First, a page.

In general, women live longer than men, maybe due to lower risk of any heart diseases, yet they are prone to diabetes too. We often assume that there is little or no gender difference when it comes to type-1(Insulin dependent) and type-2(non-insulin dependent) diabetes.
Risk factors for type-2 diabetes can be reduced by 58% just by losing weight, similarly physical activity can reduce the risk by 64%. Major risk factors include, above 40 years could one and with large waist size. Often it may be 25 years and above, being black or South Asian ethnic origin or family history of this condition.
The risk for heart diseases in women is higher by 6 folds than those without. Whereas as in men, diabetes increases the risk of any heart diseases by 2-3 folds than those healthy individual men. The sex ratio is almost same in children diagnosed under 15 for type-1 diabetes, but while the cultures which have the highest incidence (European origin) show male are at more risk. Whereas lowest incidence (especially non-European) shows female bias.
- Biological Differences:The hormone estragon & testosterone plays a key role in diabetes in men and women, where women with diabetes are at more risk for any kidney disorders than men with diabetes. Women with diabetes have less estragon and testosterone shoots ups, if this is balanced by hormone therapy this kidney disorder can be restored.
Obesity is one of the major factors with type-2 diabetes can cause more risk in men than women as the stored body fats are majorly near abdominal regions. Whereas women have peripheral fats and sub cutaneous fats associated with improved insulin sensitivity hence protective against type-2 diabetes. This is the reason why men develop diabetes at much lower body mass index when compared to women of same age. In general women have smaller body mass compared to men.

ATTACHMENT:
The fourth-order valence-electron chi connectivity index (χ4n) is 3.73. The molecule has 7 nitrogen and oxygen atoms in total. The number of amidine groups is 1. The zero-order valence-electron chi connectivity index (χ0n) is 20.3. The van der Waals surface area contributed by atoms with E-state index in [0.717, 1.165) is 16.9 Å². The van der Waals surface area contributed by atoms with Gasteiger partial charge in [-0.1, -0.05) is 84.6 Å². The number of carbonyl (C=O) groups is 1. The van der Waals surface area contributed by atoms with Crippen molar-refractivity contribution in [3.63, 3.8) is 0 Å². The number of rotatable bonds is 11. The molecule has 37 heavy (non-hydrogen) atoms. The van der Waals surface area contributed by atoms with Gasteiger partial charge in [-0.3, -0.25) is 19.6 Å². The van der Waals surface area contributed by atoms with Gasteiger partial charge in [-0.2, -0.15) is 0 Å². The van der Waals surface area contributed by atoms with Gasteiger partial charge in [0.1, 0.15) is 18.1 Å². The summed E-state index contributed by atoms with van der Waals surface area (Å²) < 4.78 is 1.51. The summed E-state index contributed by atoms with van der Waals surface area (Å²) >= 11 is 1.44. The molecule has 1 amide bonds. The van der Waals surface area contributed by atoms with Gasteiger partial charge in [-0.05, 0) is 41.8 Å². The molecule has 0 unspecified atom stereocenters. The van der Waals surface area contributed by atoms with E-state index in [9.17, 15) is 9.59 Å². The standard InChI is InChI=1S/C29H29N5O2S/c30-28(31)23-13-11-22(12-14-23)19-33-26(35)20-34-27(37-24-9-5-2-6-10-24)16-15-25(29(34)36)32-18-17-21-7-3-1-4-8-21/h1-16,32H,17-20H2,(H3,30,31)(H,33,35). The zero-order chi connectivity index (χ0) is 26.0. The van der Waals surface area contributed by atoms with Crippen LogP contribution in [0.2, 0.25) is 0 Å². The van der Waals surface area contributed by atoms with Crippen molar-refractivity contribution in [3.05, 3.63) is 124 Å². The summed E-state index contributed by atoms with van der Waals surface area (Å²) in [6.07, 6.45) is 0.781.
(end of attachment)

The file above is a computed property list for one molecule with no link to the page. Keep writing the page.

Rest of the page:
- Cardiovascular Risks:In common men are more prone to cardiovascular diseases than women, but coronary heart diseases due to diabetes are greater in women than men. This is more pronounced by cardiovascular risk factors differ more among women with and without diabetes than among diabetic and non-diabetic men.
- Insulin Resistance:Men are more insulin resistance than women due to the difference is body fat distribution this is because of higher proportions of visceral and hepatic fats.
- Sex hormones:Sex hormones like oestrogen and testosterone can effect partly with insulin resistance and blood glucose levels in men and women. After menopause in women, this insulin sensitivity will decline due to falling in oestrogen levels in women. This higher oestrogen levels in women have little advantageous in the deposition of adipose tissue in subcutaneous fat, whereas higher testosterone levels have central fat accumulation in men and women.
- Troublesome Being Female:Often heart diseases are more complicated in women with diabetes, than in men. This might get deadly if this is the case with older women.
Kidney complications could be one of the reasons why there might be more complications in female than in men. Kidney disorders don’t effect many women until they get to menopause, where oestrogen levels fall down, and become same as men at harmonic levels. Yet women with diabetes are just as likely to get kidney diseases as men irrespective of age.
Depression has about twice the effect in women than men, and maybe higher risk in women with diabetes than men. Emotional conditions may sometimes be risk factors in men and women.